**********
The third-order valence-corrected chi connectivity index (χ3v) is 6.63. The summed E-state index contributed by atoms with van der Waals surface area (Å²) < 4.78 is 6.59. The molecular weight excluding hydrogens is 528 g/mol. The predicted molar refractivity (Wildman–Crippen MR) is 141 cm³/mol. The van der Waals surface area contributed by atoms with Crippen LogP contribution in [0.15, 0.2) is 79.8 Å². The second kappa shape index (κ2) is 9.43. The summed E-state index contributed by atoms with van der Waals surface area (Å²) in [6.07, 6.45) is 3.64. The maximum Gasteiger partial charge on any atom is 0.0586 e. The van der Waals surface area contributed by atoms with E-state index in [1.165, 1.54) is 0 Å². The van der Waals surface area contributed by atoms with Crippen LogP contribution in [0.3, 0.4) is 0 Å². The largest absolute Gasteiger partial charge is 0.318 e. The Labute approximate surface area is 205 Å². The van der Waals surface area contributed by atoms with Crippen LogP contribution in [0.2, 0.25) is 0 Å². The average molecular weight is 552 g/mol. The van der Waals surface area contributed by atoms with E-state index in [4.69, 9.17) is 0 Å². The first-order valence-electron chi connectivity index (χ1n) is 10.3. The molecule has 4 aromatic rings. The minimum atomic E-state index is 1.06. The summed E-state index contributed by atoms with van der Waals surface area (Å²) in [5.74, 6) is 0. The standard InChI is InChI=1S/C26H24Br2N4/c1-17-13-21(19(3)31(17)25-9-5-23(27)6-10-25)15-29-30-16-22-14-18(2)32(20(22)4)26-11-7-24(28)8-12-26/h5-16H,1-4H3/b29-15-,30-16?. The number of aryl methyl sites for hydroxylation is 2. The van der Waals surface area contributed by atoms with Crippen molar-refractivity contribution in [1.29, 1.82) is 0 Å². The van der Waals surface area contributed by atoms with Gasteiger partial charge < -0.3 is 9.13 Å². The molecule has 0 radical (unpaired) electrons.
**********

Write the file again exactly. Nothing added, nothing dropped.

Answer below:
The third-order valence-corrected chi connectivity index (χ3v) is 6.63. The summed E-state index contributed by atoms with van der Waals surface area (Å²) < 4.78 is 6.59. The molecular weight excluding hydrogens is 528 g/mol. The predicted molar refractivity (Wildman–Crippen MR) is 141 cm³/mol. The van der Waals surface area contributed by atoms with Crippen LogP contribution in [0.15, 0.2) is 79.8 Å². The second kappa shape index (κ2) is 9.43. The summed E-state index contributed by atoms with van der Waals surface area (Å²) in [6.07, 6.45) is 3.64. The maximum Gasteiger partial charge on any atom is 0.0586 e. The van der Waals surface area contributed by atoms with E-state index in [1.165, 1.54) is 0 Å². The van der Waals surface area contributed by atoms with Crippen LogP contribution in [0.3, 0.4) is 0 Å². The largest absolute Gasteiger partial charge is 0.318 e. The Labute approximate surface area is 205 Å². The van der Waals surface area contributed by atoms with Crippen LogP contribution in [0.2, 0.25) is 0 Å². The average molecular weight is 552 g/mol. The van der Waals surface area contributed by atoms with E-state index in [4.69, 9.17) is 0 Å². The first-order valence-electron chi connectivity index (χ1n) is 10.3. The molecule has 4 aromatic rings. The minimum atomic E-state index is 1.06. The summed E-state index contributed by atoms with van der Waals surface area (Å²) in [5.74, 6) is 0. The standard InChI is InChI=1S/C26H24Br2N4/c1-17-13-21(19(3)31(17)25-9-5-23(27)6-10-25)15-29-30-16-22-14-18(2)32(20(22)4)26-11-7-24(28)8-12-26/h5-16H,1-4H3/b29-15-,30-16?. The number of aryl methyl sites for hydroxylation is 2. The van der Waals surface area contributed by atoms with Crippen molar-refractivity contribution in [1.29, 1.82) is 0 Å². The van der Waals surface area contributed by atoms with Gasteiger partial charge < -0.3 is 9.13 Å². The molecule has 0 radical (unpaired) electrons.